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Friday June 21, 2024

Incidence of illicit cigarettes trade: A case study for ICT

By INP
May 24, 2024
The image shows a tobacco company worker holding cigarettes. — AFP/File
The image shows a tobacco company worker holding cigarettes. — AFP/File

Islamabad:The World Health Organisation (WHO) refuting the claims of tobacco companies regarding the illicit cigarette trade has said that Pakistan’s actual share in this connection is 23 per cent.

The WHO study revealed, “Overall, the illicit trade of cigarettes in Pakistan accounted for 23.1% of the total trade. Locally produced cigarettes without a stamp of the tax authority are considered illicit products and account for 10.4% of the total number of packs.” The study was titled as, ‘Study on incidence of illicit trade of cigarettes in Pakistan: A case study for Islamabad Capital Territory.’ In terms of the number of packs with counterfeit tax stamps as a percentage of total packs, it was 1.9%, and smuggled cigarettes account for 10.7% of the total consumption, it stated.

The world health body in its latest report has debunked myths and the tactics employed by multinational tobacco companies to evade taxes. There had been several studies on the volume of illicit trade in Pakistan during past but they were conducted before the Track and Trace System was enforced in the country (July 2022). These studies found that illicit trade market in Pakistan ranges from 9 to 17% but they did not estimate the extent of the counterfeit issue, according to the WHO.

Quoting data from Pakistan Bureau of Statistics (PBS), the report said that tax evasion on domestically produced cigarettes in 2015-16 amounted to Rs53.8 billion. An amount of Rs38.9 billion (72.7%) was evaded by the legitimated sector by under-reporting the production and Rs14.6 billion (27.3%) was evaded, it added. Country Head of the Campaign for Tobacco-Free Kids (CTFK), Malik Imran Ahmed said, “With over 60% of the population comprising youth, it’s crucial for the government to protect them from the ills of tobacco use,” he said, “as the move is expected to generate additional revenue, surpassing Rs200 billion by year-end.”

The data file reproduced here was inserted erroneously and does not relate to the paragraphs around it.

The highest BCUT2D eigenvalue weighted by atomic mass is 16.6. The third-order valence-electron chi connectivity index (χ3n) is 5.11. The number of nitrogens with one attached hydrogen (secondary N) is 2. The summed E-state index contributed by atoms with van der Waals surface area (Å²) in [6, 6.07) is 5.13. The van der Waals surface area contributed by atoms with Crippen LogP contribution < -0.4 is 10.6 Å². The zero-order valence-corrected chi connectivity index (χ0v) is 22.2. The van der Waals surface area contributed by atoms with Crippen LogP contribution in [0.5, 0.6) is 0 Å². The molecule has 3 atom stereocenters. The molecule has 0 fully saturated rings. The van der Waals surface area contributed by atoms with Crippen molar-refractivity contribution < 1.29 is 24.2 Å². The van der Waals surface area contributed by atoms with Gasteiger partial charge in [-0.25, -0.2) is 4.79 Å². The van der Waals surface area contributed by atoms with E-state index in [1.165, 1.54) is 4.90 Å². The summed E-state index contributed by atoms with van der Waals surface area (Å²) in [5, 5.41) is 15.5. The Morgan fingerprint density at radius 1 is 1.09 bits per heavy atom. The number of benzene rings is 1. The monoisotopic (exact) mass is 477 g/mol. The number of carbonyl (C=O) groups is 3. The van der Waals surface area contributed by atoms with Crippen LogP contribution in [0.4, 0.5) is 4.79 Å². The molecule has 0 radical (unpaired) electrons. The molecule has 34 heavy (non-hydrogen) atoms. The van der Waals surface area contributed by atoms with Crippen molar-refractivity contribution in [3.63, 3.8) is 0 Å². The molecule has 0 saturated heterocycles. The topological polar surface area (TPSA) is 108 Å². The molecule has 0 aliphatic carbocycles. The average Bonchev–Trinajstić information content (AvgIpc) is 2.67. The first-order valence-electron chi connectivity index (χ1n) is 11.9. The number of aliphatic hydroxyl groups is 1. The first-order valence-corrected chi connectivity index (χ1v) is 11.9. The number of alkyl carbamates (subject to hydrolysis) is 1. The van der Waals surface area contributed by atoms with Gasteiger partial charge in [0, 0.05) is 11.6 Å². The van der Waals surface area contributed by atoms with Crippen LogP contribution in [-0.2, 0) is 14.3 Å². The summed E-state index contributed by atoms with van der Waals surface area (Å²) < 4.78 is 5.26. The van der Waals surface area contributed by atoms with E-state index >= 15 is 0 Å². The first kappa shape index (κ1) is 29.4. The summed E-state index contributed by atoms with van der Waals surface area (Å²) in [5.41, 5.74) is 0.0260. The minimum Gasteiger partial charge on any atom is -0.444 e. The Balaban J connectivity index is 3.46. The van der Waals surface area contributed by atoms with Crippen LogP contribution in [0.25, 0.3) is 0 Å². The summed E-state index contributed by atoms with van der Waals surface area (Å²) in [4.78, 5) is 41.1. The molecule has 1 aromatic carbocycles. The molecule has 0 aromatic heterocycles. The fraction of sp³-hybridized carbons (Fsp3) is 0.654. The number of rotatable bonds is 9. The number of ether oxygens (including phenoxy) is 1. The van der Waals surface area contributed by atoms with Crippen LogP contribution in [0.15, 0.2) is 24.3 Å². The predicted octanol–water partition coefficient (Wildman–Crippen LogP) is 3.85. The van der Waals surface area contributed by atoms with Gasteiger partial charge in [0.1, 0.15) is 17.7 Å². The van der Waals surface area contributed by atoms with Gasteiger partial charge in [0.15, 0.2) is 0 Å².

“The most effective way to reduce tobacco consumption is to increase the price of tobacco products through higher taxes. In Pakistan, the cigarette industry claims that higher taxes trigger illicit trade, claiming smokers do not quit and opt for non-duty-paid cigarettes because they cost less,” the study said. The world’s top health body emphasized that the prices of tobacco products in Pakistan should be increased by taxing the tobacco industry.